Nearly 7,500 Cambodians who have fallen victim to ponzi schemes have come forward to file class-action lawsuits against three companies that allegedly cheated them out of nearly $60 million, officials said yesterday, estimating that the companies may have defrauded as many 50,000 victims to the tune of $400 million.
Speaking yesterday during a press conference held by the ministries of interior, justice and finance, the government identified the three now-defunct companies facing legal action as Asean Instrument Foundation (AIF), Investment Consultant Association (ICA) and Empire Big Capital (EBC).
Ngy Chanphal, secretary of state at the Ministry of Interior, claimed the victims were defrauded by these financial firms, whose staff urged clients to deposit money directly with the companies with the promise they would receive high investment returns. The firms absconded after collecting the cash over an 18-month period, he said, adding that on average each victim lost $8,000.
“The lost amount is huge as it is hundreds of millions of dollars,” he said, adding that relevant authorities would take legal action to prevent similar incidents from occurring.
“This is a sensitive issue that hurts society and this economic subversion occurred because there is a lot of cash flowing in and out [of the country] that we cannot control,” he added.
Chanphal declined to disclose the amount each firm was being sued. However, he identified four individuals accused of fraud as EBC President Tan Tze Chin, a Malaysian who operated under the false identity of Sean Tan; AIF President Huot Sovann; ICA President Chi Gosaly; and EBC Marketing Manager Long Sambath.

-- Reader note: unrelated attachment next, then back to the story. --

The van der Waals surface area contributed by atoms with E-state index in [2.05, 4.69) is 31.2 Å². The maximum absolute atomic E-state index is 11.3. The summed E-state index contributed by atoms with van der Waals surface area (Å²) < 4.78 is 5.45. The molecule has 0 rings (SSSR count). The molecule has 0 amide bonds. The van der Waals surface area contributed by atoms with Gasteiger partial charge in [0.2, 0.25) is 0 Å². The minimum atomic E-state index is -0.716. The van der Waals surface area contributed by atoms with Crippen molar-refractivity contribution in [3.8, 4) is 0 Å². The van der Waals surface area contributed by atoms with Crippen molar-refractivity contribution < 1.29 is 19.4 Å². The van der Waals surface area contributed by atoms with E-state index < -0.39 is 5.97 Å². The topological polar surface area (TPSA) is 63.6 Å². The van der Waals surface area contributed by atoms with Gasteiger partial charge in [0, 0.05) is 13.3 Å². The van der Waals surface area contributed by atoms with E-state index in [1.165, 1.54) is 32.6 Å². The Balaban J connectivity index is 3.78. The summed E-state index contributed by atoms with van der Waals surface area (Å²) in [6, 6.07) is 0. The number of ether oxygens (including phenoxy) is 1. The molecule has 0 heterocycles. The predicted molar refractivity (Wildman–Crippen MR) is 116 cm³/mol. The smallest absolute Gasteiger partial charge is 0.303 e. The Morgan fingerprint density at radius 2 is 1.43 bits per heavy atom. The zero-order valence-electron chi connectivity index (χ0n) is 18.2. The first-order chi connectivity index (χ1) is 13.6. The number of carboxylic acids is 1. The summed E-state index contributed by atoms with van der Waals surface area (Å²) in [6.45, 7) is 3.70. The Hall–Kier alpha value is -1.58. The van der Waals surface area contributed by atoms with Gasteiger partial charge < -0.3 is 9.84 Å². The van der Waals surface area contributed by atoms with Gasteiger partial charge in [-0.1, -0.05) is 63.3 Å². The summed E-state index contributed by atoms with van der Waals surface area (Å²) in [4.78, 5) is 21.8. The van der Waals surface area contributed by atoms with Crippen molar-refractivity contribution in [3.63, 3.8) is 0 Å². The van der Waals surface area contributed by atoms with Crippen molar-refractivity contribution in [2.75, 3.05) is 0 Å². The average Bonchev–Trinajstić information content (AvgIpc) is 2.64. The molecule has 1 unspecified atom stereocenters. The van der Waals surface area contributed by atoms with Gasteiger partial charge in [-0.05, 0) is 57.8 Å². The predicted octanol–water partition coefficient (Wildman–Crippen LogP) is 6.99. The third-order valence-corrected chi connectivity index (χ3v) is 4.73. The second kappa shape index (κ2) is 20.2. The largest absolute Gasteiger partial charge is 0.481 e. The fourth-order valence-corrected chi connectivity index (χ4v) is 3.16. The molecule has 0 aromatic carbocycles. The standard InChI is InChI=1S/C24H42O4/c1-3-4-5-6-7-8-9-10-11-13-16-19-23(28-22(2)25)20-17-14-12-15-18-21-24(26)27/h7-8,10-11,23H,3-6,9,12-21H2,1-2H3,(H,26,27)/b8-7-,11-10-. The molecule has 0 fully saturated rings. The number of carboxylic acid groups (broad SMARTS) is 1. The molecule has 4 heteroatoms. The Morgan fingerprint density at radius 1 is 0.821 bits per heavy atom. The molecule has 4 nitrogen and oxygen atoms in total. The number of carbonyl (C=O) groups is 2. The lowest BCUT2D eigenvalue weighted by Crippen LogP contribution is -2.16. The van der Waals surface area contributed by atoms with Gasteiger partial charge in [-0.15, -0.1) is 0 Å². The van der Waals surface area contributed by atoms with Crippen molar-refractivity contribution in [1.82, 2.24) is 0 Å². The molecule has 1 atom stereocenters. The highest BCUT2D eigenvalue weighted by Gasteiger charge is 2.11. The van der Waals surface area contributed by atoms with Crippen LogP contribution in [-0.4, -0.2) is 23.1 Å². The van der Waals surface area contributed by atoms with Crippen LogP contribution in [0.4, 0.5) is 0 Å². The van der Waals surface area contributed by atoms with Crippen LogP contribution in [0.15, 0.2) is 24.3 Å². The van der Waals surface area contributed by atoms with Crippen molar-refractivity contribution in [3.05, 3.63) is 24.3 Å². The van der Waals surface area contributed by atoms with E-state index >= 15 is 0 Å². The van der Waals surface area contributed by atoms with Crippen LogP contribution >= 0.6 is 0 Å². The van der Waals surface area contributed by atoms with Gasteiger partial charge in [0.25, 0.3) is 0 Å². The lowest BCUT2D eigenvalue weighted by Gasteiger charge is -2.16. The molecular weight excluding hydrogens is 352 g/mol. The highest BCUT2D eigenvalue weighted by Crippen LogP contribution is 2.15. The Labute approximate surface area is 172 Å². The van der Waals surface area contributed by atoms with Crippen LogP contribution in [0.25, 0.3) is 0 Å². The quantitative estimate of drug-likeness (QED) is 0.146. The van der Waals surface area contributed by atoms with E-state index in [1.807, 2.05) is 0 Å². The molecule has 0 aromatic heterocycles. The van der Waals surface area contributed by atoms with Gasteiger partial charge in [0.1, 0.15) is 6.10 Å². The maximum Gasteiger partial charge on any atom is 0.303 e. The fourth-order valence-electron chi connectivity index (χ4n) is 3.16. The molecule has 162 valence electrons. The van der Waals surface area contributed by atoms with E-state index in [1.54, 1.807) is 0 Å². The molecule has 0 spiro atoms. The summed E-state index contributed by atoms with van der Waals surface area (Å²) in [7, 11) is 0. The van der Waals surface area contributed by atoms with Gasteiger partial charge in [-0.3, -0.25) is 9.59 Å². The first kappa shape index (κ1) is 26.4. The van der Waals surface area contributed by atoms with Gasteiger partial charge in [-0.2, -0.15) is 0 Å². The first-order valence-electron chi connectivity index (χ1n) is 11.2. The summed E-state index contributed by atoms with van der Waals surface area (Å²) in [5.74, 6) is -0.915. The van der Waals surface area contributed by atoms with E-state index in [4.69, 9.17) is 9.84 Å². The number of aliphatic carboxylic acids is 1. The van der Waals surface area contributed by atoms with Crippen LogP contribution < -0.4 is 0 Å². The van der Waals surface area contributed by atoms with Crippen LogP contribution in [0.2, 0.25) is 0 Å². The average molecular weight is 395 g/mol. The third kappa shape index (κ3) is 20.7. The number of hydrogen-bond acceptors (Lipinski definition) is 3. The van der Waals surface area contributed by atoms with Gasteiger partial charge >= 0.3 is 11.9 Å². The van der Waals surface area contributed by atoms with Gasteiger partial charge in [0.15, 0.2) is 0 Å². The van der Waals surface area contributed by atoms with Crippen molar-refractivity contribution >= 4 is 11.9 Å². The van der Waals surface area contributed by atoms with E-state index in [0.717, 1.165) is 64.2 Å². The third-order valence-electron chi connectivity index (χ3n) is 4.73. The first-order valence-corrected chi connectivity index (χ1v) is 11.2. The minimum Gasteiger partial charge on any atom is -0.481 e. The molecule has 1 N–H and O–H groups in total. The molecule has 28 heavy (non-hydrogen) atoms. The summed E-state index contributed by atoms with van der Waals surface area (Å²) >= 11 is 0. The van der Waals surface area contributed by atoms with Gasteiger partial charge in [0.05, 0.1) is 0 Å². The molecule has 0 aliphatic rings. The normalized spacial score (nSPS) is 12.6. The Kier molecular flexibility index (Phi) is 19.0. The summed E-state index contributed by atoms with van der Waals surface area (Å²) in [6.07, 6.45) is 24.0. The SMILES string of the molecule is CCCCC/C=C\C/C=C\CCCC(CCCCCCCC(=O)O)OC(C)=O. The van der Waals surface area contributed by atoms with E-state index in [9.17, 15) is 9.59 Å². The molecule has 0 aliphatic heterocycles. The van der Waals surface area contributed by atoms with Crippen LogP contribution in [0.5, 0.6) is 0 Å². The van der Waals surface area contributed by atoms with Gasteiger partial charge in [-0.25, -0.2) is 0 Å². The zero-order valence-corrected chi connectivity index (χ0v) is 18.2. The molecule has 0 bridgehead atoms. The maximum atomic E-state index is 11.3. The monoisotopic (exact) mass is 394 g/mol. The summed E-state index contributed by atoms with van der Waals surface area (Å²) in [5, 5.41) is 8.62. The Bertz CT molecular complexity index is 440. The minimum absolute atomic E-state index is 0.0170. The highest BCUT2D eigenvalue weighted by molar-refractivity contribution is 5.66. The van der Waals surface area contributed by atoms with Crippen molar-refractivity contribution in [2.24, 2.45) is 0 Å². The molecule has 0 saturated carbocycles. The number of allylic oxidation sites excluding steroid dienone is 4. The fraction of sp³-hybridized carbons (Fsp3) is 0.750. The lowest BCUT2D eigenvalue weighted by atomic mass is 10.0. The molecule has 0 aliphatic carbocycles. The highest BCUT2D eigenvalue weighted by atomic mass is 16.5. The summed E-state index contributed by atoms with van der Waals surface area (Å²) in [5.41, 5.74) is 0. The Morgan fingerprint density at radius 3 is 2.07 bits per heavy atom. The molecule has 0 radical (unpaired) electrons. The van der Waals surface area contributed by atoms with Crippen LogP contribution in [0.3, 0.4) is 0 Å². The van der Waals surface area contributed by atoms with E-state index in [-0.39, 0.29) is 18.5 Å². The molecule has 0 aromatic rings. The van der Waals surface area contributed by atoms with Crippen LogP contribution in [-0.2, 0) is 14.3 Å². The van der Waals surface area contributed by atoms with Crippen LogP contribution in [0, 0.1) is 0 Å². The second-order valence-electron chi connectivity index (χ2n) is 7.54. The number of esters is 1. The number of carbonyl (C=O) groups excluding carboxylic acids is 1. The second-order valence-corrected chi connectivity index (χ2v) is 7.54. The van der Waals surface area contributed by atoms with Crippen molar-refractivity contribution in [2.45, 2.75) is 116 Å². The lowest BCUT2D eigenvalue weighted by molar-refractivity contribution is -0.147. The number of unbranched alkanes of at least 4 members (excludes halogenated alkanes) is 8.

None of the four have been apprehended by police. If arrested, Chanphal said, the government would work with all concerned authorities to ensure that the money is returned to their victims.
To prevent future victims of dubious business ventures, Chanphal urged people to be wary of businessmen who host workshops at five-star hotels, pose with luxury cars and publicise images of themselves with high-ranking and powerful Cambodian individuals.
Ngoun Sokha, secretary of state at the Ministry of Economy and Finance, said the three financial firms attracted investors with bogus claims of annual returns of up to 200 percent.
She said Cambodia was not alone in this kind of kind of scam, and people should be suspicious of any company promising returns that are far above those offered by legal financial institutions.
“If the companies promise that putting money in will give an interest rate of 10 percent per month or 120 percent annually, we suspect that these businesses are lying because there is no business that can possibly earn such high profit margins,” she said.
Sokha Roy, an investor who claims he lost $45,000 to EBC, said he was first asked to deposit $2,000 and received $200 per month for five months before trusting the company with a lump sum.
On top of that, he pursuaded 10 of his relatives to put in as much as $220,000.
Ngeth Chou, senior consultant at Emerging Markets Consulting, said the government needs to take serious action to protect public confidence in the financial sector.
“Basically, if public trust is jeopardised, even microfinance institutions and life insurance companies could face trouble in mobilising deposits and selling their products,” he said.
He added that if the government’s estimate that the three firms absconded with $400 million were true, that would be the equivalent of almost 13 percent of the entire outstanding loan portfolio of Cambodia’s microfinance sector.